Ken Seamon in the Mont Blanc Massif • July 9 - 15, 2007

Ken Seamon from Cambridge, UK was back to climb with Kathy again this year. Arriving in very wet and stormy weather, it looked at first as if he would be climbing in the fog again all week. But things did improve, and by the time his trip was over, heat was beginning to be the problem "du jour".

Trying to keep nimble and respond to daily conditions, we hopped around quite a bit to make the most of each day.

Other Recent Trips


On day 1, the forecast called for a modicum of rain, but no real thunder storm risk, so we headed up to the traverse of the Crochues once the drops tapered off a bit. Here, Ken belays Kathy up the chimney pitch, while Mark, Norm and Kurt appear out of the mists below.


At the high point, Ken wrings the water out of his sodden gloves. No views, but it was good to get out and play in the weather.


The difficulties over, we pause to un-rope and descend together with Mark, Norm and Kurt.


The following day turned out to be significantly dryer south of the Mont Blanc massif, so we piled into the car and drove through the tunnel to the Aosta valley. Ken here on pitch 1 of Toppo Pazzo, a lovely 3 pitch climb above the vineyards in the Machaby area. No sodden gloves on this one!


Another drizzly, misty day was spent getting to the Albert Premier hut, after which we finally got the clear, cold dawn we had been waiting for. Here, residual lenticulars add mystery to the summit of the Aiguille de Chardonnet at sunrise.


Our plan A was to do the Rock Table Spur on the Aiguille du Tour, which is the right-hand skyline here (the table is visible perched near the ridge if your eyes are really, really good). But new snow and rime ice conditions did pose a challenge.


For example! Beautiful, but rather a deterrent from getting on the steeper rock sections of the Table Spur.


The adjacent "Table Couloir" had it's own problems, namely a large deposition of snow that had not had time to stabilize. So we defaulted to a shorter, narrower but still steep couloir nearby, that gave access to the Normal Route on the opposite side of the mountain.


Ken approaches the top of the couloir, above an hourglass-like narrows.


Once through the col at the top of the gully, this gorgeous view over the Trient glacier rewarded us. The Grand Combin in the distance.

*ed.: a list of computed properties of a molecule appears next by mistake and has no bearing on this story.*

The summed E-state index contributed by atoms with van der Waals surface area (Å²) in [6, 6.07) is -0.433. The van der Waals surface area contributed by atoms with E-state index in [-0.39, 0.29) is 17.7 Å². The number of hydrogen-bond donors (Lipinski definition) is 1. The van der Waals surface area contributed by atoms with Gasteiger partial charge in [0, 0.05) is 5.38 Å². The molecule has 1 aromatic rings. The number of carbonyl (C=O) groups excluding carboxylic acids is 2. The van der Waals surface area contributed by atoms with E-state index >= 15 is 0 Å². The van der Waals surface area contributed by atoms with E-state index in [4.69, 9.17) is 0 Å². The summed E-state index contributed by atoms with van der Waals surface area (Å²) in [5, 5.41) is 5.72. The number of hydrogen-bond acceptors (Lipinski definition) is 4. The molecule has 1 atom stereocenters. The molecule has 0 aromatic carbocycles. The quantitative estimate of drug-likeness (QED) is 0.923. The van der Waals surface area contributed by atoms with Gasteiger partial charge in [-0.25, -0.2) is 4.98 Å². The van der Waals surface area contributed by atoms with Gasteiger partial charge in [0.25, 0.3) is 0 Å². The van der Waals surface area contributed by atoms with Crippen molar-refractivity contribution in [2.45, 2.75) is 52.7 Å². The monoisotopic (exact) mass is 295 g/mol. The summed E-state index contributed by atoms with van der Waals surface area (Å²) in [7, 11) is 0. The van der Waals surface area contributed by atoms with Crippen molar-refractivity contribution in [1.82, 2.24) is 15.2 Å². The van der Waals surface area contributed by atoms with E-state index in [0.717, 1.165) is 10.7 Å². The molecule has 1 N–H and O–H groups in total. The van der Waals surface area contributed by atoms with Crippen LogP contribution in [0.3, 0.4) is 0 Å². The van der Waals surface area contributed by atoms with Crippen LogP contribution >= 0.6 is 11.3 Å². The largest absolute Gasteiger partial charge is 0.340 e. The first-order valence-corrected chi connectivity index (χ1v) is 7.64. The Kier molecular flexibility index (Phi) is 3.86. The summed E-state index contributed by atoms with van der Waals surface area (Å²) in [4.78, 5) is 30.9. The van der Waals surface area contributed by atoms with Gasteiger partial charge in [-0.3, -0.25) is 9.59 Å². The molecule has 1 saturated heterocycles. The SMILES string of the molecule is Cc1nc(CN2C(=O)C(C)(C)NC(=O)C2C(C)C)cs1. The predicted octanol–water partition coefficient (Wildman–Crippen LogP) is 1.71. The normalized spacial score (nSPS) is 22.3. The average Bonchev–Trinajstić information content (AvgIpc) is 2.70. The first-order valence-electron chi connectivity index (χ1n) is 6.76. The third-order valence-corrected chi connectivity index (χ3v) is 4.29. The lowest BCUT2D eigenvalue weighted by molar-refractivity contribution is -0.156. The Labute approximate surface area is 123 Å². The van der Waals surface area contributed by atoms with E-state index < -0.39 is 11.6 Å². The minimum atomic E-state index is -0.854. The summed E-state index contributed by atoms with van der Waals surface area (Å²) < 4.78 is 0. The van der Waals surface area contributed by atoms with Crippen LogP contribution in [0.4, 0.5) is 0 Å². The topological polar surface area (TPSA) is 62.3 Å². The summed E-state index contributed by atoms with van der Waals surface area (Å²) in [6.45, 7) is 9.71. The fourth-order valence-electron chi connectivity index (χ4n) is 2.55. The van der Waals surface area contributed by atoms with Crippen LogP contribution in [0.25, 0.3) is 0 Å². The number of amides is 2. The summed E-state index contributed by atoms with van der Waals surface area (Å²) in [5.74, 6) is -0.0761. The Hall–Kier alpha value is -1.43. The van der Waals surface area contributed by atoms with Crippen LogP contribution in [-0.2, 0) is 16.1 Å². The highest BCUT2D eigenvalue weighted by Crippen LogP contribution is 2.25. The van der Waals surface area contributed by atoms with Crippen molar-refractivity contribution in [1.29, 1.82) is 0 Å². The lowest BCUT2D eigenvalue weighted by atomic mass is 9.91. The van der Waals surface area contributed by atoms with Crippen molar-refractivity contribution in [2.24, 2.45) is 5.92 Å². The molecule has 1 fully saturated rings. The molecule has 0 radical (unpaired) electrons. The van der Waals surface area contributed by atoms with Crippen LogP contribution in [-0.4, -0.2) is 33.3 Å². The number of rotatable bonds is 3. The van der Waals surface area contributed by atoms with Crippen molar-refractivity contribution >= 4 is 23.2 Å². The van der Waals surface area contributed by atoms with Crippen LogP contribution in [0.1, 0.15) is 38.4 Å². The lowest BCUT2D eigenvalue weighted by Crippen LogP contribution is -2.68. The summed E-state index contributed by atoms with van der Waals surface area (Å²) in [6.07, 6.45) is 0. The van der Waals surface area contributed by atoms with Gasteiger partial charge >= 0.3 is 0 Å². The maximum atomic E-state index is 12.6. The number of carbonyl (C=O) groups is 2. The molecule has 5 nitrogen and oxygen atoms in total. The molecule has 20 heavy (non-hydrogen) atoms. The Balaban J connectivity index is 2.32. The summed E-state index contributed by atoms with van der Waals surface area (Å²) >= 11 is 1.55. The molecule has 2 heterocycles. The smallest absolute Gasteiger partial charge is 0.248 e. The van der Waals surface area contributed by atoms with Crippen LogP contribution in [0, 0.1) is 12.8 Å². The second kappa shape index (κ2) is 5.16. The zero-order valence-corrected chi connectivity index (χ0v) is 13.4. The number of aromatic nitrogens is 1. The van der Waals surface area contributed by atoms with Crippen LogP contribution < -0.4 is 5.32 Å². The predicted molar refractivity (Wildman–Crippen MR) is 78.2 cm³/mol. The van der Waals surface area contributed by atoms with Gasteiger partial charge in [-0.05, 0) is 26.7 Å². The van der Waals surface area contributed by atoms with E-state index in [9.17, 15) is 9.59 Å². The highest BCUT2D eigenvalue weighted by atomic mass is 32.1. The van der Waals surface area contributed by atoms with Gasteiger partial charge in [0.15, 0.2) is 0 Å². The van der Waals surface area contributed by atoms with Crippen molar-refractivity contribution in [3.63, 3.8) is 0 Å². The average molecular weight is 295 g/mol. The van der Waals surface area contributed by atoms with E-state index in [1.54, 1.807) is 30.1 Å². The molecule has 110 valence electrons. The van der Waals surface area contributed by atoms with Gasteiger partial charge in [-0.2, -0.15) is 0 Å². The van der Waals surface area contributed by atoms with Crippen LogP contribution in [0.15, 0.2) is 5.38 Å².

Residual mists veiled the nearby peaks along the ridge, which along with the rime ice on the rocks, lent a wintry atmosphere.


In reality, in the calm air the sun was quite warm. Here Ken enjoys the summit views.


We weren't the only ones out at the first sign of improved weather! The Aiguille du Tour being an interesting climb, not too long and objectively safe, we had plenty of company after the long stormy week.


Heading back down the glacier in beautiful, not-too-hot sunshine.


Next we headed up to the Géant Glacier, to climb the Pyramide du Tacul (shown here on right) on our way to the Torino hut. Beautiful granite, the snow rapidly melting off the ledges.


Once again we were on the same route with Mark and co. (great minds think alike). Kurt Green shown here belaying Mark.


Incredible rock in an incredible location. And only two other parties on the route! The scale of things is made real by the glacier crossers visible down on the snow in this photo.


A brief pile-up at the crux pitch quickly cleared out.


Turning the corner, the snow was a little slower to melt off the rock on this NE aspect. More tiny hikers on the glacier below, and the Mer de Glace visible in the far distance.


It's a wee pointy summit! Despite the 10 or so pitches climbed, the Pyramide du Tacul is dwarfed by the over-looming East face of the Mont Blanc du Tacul and other nearby towers such as the Grand Capucin in the left background.


Steep long rappels bring us back to our alpine packs left at the base.


Then a long, hot walk up the glacier in the late afternoon to the Torino hut.


The following morning Kathy and Ken headed off for a traverse of the Aiguille d'Entrèves in a gorgeous sunrise.


Quite tricky, intricate and exposed ridge-threading characterizes this climb, with a couple of tough fifth-class moves along the way.


All too soon it was our last day. We headed up to the Rochefort Arête. Much warmer temperatures set in suddenly, and the snow did not freeze at the level of the hut, though conditions were very good up higher on the route, as here where Ken approaches the "Salle à Manger".


A very large crowd of climbers was well ahead of us mercifully, as we approached the airy sections of the ridge.


Ken takes a breather at the "Salle à Manger".


Two climbers carefully pick their way back down the steep, exposed flank of the ridge.


Unequaled views of the Mer de Glace and over to the back side of the Aiguilles de Chamonix


Looking southeast into sunny Italy. Ken still has plenty of scope for picking off a few more summits next year!

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